Biodiversity and climate change

COP 13 adopted a decision that welcomes the Paris Agreement and encourages Parties and other Governments, when developing their Nationally Determined Contributions, to fully take into account the importance of ensuring the integrity of all ecosystems. It encourages Parties to take biodiversity into consideration when undertaking climate change mitigation, adaptation and disaster risk reduction measures, and requests the Executive Secretary to prepare, in collaboration with relevant organizations, voluntary guidelines for the design and effective implementation of ecosystem-based approaches to climate change adaptation and disaster risk reduction.

Climate-related geoengineering

The Conference of the Parties reiterated the importance of the precautionary approach in relation to climate-related geoengineering, the importance of reducing anthropogenic emissions by sources and by increasing removals by sinks of greenhouse gases under the United Nations Framework Convention on Climate Change, and the need for more research and knowledge-sharing in order to better understand the impacts of climate-related geoengineering.

Article 8(j)

COP 13 took considerable steps to ensure that traditional knowledge relevant for conservation and sustainable use is protected and its use encouraged with the consent of indigenous peoples and local communities.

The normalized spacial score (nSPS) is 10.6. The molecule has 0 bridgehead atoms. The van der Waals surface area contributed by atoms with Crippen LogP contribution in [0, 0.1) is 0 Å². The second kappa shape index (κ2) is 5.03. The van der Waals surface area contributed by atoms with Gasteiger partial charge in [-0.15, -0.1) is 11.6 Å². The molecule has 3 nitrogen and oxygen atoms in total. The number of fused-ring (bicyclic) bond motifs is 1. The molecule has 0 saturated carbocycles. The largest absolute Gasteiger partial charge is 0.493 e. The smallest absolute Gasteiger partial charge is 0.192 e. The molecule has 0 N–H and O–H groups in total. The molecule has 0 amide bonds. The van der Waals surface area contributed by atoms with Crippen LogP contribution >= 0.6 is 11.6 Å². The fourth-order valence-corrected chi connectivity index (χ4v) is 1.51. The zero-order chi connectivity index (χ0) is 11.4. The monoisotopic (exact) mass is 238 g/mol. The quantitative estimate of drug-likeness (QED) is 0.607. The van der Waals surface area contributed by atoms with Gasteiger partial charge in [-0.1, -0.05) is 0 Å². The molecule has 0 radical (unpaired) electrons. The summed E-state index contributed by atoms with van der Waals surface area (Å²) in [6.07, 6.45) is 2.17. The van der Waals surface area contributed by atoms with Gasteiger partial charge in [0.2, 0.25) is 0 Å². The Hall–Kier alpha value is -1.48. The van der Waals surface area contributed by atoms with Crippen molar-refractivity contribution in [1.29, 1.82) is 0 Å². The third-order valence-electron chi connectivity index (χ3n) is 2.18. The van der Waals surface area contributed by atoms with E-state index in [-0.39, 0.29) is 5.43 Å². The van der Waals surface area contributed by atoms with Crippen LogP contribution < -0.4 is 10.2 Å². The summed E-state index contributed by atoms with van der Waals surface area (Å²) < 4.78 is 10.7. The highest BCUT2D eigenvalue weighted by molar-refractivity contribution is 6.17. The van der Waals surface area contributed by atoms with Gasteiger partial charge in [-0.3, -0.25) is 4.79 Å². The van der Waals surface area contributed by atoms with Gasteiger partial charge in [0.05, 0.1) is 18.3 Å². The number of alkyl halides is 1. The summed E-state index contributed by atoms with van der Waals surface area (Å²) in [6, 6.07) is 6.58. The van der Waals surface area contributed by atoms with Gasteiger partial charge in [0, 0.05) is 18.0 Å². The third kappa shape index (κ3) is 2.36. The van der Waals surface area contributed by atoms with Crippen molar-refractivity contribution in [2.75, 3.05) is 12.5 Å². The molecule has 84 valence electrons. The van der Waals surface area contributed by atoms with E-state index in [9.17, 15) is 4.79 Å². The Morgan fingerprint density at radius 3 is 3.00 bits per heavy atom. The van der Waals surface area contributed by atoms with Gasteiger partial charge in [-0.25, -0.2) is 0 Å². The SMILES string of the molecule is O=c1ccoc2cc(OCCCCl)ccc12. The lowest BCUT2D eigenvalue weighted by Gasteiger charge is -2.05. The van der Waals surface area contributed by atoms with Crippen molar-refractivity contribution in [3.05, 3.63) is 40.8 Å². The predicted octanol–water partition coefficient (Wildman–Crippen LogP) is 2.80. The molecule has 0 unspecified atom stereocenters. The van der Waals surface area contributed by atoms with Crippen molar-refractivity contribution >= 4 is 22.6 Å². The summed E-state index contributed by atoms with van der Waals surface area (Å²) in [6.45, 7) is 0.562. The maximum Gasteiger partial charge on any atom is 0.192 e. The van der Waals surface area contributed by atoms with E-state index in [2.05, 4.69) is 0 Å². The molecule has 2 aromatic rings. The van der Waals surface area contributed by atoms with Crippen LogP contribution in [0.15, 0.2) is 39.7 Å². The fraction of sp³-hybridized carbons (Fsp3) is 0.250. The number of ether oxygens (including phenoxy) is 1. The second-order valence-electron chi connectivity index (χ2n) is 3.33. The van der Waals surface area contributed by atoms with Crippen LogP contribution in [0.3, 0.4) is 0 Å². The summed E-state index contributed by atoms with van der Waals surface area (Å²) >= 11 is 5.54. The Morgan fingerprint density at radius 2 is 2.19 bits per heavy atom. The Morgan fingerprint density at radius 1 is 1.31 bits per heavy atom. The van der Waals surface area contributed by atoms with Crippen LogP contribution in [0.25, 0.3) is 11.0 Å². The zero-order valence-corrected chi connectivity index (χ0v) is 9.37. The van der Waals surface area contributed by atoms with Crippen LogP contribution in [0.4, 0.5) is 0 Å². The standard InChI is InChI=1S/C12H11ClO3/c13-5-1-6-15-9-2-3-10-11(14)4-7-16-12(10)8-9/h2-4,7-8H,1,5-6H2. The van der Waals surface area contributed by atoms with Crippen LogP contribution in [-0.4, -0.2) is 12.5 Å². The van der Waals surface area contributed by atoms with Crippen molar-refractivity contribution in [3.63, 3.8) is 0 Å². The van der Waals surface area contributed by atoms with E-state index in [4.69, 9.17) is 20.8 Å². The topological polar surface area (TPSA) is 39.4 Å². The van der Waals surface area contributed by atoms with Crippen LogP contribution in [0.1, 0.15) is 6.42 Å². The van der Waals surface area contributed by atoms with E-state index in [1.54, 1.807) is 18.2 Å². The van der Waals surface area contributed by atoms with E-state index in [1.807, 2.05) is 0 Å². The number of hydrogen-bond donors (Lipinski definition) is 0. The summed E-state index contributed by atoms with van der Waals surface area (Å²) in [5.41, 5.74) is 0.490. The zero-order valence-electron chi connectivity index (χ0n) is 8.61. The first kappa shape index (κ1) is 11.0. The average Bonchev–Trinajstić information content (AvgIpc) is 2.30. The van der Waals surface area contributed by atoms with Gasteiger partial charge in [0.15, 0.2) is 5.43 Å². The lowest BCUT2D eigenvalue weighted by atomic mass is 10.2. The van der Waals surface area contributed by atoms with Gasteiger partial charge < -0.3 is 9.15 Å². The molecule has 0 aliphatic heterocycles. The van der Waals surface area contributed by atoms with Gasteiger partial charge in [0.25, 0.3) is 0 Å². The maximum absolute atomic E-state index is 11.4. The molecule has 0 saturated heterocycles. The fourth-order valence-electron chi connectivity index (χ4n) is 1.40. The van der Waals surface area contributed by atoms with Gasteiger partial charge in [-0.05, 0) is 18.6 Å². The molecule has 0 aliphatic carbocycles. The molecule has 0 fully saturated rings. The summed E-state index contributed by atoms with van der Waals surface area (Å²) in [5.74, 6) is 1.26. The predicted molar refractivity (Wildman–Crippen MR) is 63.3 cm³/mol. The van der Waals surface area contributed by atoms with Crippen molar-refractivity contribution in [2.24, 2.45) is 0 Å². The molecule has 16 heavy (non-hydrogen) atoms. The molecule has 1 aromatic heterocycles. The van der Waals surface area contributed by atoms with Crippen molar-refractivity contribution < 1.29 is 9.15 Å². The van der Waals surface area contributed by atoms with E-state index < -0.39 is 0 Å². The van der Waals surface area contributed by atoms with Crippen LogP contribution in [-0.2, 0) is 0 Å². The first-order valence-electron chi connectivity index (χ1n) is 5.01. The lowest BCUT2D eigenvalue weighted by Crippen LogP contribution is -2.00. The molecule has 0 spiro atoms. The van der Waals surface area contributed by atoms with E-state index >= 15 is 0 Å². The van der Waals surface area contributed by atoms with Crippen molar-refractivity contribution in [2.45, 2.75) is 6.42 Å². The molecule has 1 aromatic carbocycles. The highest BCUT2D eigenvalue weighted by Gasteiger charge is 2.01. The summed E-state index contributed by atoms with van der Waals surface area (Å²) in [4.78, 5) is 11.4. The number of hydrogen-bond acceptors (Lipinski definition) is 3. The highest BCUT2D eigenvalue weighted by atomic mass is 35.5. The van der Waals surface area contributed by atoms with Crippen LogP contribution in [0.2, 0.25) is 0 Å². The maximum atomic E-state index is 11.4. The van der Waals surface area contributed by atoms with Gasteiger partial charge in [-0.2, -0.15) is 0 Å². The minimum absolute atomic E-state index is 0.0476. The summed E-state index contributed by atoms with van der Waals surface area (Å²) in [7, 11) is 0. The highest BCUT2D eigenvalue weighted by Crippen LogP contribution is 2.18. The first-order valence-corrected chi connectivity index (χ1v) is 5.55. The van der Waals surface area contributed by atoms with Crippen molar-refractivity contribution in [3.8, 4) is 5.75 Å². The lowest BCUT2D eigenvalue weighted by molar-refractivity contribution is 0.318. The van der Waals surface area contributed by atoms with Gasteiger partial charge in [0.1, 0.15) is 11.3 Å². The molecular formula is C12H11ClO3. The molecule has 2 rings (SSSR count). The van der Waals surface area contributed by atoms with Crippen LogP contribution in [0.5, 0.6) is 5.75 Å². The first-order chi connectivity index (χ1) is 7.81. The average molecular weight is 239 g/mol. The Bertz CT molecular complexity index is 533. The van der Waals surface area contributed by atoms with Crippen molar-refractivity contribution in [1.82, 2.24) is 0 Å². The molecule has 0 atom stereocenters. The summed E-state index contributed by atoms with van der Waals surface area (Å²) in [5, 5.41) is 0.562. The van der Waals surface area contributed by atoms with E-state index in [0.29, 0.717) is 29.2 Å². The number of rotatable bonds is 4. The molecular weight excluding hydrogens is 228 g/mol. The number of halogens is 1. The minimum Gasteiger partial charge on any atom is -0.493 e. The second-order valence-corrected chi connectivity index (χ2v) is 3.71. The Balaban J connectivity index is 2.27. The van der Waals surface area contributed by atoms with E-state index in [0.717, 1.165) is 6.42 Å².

Guidelines for the repatriation of traditional knowledge were adopted for traditional knowledge that will assist Governments in developing mechanisms at the national level to guard against the unlawful appropriation of traditional knowledge.

Additionally, the Nagoya and Cartagena Protocols, in recognition of the significant contributions of indigenous and local communities to their work, decided to use the term indigenous peoples and local communities in their decisions and official documents. This does not change the obligations of the Parties or the legal interpretation of the Protocols.

Work will continue on a glossary of key terms and concepts to be used for the Convention's work on traditional knowledge and related issues and to finalize guidelines for the repatriation of traditional knowledge in order to assist indigenous peoples and local communities in restoring knowledge systems, for conservation and sustainable use of biodiversity.